Usually, when the topography is hilly like that, engineers like to build ZIG-ZAG roads, which are easier for cars and pedestrians to travel.
The land before paving.
In that case you can't build zig-zag roads anymore. What's left to do, is to build a road that's a straight line from bottom of the hill to the top.
The sign says 32% Grade (meaning, 32 feet elevation gain for every 100 feet distance travelled on the road).
Let’s put that in perspective. Let's put that number into something that makes sense:
....... a 3-story building is about 32-feet tall
...... a basketball court is about 100 feet long (actually, exactly 94 feet long, but suppose let's add 6 feet to reflect the extra area where the posts are installed)
Now, use that 100-foot long basketball court as a ramp to the top of the 32-foot tall building. That’s what 32% Gradient is like.
Now, keep that same 32% slope, but make it 2 blocks long. Climb it once. Climb it twice. Climb it 10 times. Climb it some more. That is the nature of the Fargo Street Climb competition held annually in March by the Los Angeles Wheelman.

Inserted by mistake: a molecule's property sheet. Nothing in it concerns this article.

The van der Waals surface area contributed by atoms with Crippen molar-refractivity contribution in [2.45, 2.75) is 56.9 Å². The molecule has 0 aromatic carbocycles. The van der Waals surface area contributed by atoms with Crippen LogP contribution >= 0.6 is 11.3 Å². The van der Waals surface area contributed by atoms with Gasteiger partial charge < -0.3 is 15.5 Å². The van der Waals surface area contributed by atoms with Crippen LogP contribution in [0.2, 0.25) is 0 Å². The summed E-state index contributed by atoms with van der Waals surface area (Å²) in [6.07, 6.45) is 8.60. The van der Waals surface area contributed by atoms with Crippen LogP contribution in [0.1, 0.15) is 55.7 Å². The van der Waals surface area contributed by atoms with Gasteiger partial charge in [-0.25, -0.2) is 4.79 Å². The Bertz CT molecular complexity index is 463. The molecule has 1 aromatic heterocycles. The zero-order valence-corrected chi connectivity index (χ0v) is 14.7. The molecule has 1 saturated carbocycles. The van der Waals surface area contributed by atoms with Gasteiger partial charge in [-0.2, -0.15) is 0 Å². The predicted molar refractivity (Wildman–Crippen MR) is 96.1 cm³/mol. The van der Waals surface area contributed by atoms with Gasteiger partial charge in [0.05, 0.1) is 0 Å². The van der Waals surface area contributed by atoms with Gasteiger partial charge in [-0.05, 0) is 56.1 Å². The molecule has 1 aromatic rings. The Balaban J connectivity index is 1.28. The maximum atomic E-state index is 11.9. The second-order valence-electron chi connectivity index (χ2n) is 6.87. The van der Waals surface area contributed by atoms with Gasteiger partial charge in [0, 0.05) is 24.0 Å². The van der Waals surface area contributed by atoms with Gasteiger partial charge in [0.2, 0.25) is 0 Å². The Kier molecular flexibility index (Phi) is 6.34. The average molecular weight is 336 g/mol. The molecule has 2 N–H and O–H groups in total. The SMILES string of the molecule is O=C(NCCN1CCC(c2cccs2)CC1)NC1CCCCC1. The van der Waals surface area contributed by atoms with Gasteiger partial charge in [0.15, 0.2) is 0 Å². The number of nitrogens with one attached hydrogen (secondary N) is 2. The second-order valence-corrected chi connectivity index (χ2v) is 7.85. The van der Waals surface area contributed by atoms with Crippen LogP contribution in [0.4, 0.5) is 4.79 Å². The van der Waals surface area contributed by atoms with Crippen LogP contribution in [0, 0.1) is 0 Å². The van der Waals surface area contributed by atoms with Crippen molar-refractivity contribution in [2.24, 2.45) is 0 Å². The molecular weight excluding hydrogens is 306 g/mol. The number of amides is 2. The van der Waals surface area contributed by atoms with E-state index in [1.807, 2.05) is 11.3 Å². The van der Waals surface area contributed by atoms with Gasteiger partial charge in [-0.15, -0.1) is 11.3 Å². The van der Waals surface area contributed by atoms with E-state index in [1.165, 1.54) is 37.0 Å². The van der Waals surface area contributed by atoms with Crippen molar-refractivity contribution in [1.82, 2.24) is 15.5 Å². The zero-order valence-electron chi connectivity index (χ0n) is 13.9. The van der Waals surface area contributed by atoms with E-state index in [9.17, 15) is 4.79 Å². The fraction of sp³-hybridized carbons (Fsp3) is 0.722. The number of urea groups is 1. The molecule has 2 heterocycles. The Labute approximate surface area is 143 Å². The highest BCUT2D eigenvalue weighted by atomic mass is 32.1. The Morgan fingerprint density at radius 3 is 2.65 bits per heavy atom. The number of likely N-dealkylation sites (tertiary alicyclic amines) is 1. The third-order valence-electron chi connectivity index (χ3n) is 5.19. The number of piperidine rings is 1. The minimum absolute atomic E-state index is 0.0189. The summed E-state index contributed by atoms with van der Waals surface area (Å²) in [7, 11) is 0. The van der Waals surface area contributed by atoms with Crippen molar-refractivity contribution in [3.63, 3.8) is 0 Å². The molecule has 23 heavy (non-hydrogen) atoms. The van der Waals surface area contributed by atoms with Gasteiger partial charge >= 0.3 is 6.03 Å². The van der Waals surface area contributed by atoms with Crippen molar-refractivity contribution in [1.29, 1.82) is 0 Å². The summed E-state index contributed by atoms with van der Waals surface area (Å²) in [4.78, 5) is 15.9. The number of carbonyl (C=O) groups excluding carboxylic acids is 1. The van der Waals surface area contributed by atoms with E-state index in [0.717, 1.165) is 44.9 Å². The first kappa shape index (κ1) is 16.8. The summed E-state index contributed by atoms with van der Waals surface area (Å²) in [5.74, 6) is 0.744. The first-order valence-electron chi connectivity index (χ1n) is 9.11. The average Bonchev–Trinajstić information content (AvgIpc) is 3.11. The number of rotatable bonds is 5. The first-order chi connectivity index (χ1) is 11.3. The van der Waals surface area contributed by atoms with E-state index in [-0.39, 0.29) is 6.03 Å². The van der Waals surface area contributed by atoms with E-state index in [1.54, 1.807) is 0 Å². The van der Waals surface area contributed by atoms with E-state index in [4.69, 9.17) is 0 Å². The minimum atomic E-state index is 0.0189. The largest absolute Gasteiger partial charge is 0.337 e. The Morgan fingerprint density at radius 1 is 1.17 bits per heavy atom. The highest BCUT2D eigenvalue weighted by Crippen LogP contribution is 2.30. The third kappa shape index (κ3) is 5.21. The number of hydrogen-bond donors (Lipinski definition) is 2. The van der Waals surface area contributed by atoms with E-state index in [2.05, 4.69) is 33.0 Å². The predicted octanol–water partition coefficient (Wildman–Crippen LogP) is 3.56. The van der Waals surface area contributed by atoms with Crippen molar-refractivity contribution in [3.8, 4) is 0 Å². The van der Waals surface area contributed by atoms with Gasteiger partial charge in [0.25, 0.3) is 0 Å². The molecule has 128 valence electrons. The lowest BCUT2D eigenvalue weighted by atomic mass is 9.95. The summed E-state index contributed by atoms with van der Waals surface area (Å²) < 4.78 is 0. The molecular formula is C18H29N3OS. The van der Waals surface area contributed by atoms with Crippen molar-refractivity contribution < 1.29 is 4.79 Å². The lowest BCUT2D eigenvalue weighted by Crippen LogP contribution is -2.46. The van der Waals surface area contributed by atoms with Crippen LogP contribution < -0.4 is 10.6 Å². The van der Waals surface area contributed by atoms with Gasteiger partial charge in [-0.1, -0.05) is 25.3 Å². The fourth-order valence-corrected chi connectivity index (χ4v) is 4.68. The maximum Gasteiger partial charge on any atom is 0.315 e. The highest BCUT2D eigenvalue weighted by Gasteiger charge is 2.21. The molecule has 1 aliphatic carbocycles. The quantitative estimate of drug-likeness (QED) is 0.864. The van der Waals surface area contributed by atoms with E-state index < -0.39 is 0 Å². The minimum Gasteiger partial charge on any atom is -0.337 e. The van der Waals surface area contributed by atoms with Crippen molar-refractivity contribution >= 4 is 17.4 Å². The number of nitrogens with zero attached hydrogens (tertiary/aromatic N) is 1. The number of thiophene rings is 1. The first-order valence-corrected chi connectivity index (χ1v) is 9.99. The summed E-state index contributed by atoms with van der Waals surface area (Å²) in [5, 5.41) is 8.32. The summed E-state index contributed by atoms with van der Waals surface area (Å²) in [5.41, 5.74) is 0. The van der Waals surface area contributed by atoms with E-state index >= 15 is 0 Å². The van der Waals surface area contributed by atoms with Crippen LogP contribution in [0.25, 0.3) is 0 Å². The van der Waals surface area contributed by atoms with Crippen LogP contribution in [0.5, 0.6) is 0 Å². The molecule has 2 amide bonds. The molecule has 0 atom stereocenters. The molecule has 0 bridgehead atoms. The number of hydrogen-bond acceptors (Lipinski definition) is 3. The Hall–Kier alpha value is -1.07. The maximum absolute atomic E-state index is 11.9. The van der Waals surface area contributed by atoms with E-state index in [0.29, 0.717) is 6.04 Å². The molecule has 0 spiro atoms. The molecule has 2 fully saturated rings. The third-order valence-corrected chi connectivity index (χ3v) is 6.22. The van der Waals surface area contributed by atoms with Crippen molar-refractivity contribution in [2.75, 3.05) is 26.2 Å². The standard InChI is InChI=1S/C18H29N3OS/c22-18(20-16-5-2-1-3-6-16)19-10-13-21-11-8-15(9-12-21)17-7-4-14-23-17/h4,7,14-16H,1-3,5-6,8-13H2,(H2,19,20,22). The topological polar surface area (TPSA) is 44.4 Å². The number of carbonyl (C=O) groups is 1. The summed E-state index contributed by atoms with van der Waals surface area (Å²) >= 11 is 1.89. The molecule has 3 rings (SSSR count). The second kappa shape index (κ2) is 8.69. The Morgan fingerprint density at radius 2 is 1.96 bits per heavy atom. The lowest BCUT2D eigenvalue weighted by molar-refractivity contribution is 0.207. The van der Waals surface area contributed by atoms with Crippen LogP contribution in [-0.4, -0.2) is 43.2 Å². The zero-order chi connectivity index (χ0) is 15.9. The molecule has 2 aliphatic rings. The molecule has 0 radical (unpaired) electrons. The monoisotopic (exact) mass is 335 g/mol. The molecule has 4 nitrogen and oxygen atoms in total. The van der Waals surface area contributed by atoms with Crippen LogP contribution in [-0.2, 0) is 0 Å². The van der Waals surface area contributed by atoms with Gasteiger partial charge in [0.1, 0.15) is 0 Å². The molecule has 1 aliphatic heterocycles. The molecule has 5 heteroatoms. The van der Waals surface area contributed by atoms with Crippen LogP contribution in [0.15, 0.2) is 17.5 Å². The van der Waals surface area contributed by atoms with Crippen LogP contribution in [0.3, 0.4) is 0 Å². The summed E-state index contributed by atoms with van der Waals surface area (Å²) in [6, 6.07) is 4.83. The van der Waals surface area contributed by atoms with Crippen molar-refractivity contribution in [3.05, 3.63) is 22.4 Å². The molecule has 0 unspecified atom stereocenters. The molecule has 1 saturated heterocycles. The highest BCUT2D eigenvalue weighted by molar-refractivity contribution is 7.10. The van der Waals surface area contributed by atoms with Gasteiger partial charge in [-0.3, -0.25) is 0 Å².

In 2006 the record was set at 50 climbs (by Doug Kubler).
In March 2007, Francis Marlon Ignacio set out to break Doug's 50-climb record. The previous year, Francis did 48 climbs, placing 3rd. So he figures, just add 3 more climbs, and he overtakes the record.
Almost 80 riders arrived at Fargo Street in March 2007 to try their strength.
In the end, Francis did break 50. He made 51 climbs.
However, Douglas wanted to put the record beyond reach for a long time, so he did 80 climbs that same day. Monster.